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Thomas, Solicitor
Category: Family Law
Satisfied Customers: 7676
Experience:  UK solicitor
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ex partner is not willing to pay me back money he borrowed

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ex partner is not willing to pay me back money he borrowed of me
Thanks for your question.
What were the circumstances of the borrowing please?
Kind regards,
Customer: replied 3 years ago.


Basically he claimed have no spending money and asked me to look after his needs till he is able to pay me back in full. In good faith I paid for his personal bills, hotel costs, clothing, repair bills, food and many other items - don't ask why.

All this was coming to a large sum of almost £5K when I alerted him to start paying me back. He has ever since ignored my calls and text messages. Unfortunately, the only prove I have are my bank statements. He was lying about being broke because I had seen that he has more than 50K cash in his bank account already and is also working, so it is not like he cant pay me back.

I am sure he is been doing this to other people as well, but I don't know if I have a strong case against him and on what grounds can I sue him? These were NOT gifts to him.


Thanks for your reply.
Do you have anything in writing (eg. text, emails etc) from him acknowledging that these are NOT gifts?
Kind regards,
Customer: replied 3 years ago.

Hi Tom,

I have perhaps text messages asking for him to pay me back. Unfortunately, I don't have anything other than bank statements to prove that I have been paying his bills which are under his name etc.

How can I prove him wrong that these were not gifts which he is aware of but if I take him to court then how can I win this case still?


Thank you for your question and patience, I’m Tom and I’ll try to help you.
Ideally, you would have some form of acknowledgement from him that the transfers were not gifts. However, such evidence is not fatal to your claim. The courts accept that some couples transfer such sums of money by way of gift, but they also accept that some couples do not transfer such sums by way of gift.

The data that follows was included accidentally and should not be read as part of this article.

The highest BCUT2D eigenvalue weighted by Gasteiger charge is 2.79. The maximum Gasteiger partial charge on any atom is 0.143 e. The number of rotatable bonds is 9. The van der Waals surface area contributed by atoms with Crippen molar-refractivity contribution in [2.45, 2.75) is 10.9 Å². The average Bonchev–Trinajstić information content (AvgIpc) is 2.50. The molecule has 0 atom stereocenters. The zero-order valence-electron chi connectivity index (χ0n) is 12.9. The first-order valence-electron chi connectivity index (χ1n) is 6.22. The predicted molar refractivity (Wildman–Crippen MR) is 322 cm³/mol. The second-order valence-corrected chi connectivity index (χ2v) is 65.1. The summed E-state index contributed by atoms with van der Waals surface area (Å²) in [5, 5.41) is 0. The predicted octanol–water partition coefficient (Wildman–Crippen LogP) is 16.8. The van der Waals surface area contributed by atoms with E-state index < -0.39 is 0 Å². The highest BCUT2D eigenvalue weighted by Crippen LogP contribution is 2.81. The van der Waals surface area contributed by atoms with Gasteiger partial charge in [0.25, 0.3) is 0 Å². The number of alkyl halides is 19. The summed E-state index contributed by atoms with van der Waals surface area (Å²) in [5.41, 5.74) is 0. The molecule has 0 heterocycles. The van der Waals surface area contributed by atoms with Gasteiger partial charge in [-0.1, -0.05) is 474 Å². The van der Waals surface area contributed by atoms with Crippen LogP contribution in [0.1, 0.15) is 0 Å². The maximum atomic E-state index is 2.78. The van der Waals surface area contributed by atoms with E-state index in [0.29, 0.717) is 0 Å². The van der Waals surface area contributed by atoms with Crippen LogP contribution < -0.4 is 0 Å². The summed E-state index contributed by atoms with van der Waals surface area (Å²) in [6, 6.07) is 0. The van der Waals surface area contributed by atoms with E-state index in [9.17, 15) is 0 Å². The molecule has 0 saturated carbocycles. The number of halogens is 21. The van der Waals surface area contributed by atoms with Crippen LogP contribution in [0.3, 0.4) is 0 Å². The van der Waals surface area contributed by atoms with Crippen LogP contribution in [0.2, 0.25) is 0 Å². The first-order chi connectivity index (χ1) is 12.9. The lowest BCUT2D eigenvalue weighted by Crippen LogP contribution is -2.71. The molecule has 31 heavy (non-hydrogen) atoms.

Ultimately, if you have never transferred similar sums by way of gift previously and your financial lives were generally kept separate during your relationship then a court is much more likely to accept that the transfers were not intended as a gift and were instead some form of loan, in which case your chances would be good. If there were no agreed repayment dates and your ex-partner does not have any money/assets though, then you can expect to receive a fairly small sum of money per week in terms of repayment initially
You should write a formal letter to him stating the details of the loan and that you require the money to be paid back (or a repayment plan suggested) within a reasonable time (eg 7-14 days). State that you are prepared to issue a claim at Court for the outstanding monies if necessary.
If this does not illicit a response you should ask a solicitor to draft a Letter Before Action to him. This will be cheap and may bring home your commitment to recovering the money.
If no response is received then you can issue a claim yourself through Her Majesty's Courts Service's online service . It's very straightforward to use and pretty cheap. Again, he may at this point relent and offer to repay the money. I would have thought that it would be worth doing even if you do not have any documentary evidence that is was in fact a loan since it is an inexpensive way forward and it may not actually go to Court if he see senses, acknowledges and suggested a form of repayment.
My goal is to provide you with a good service. If you feel you have received anything less, please reply back as I am happy to address follow-up issues specifically relating to your question.
Kind regards,
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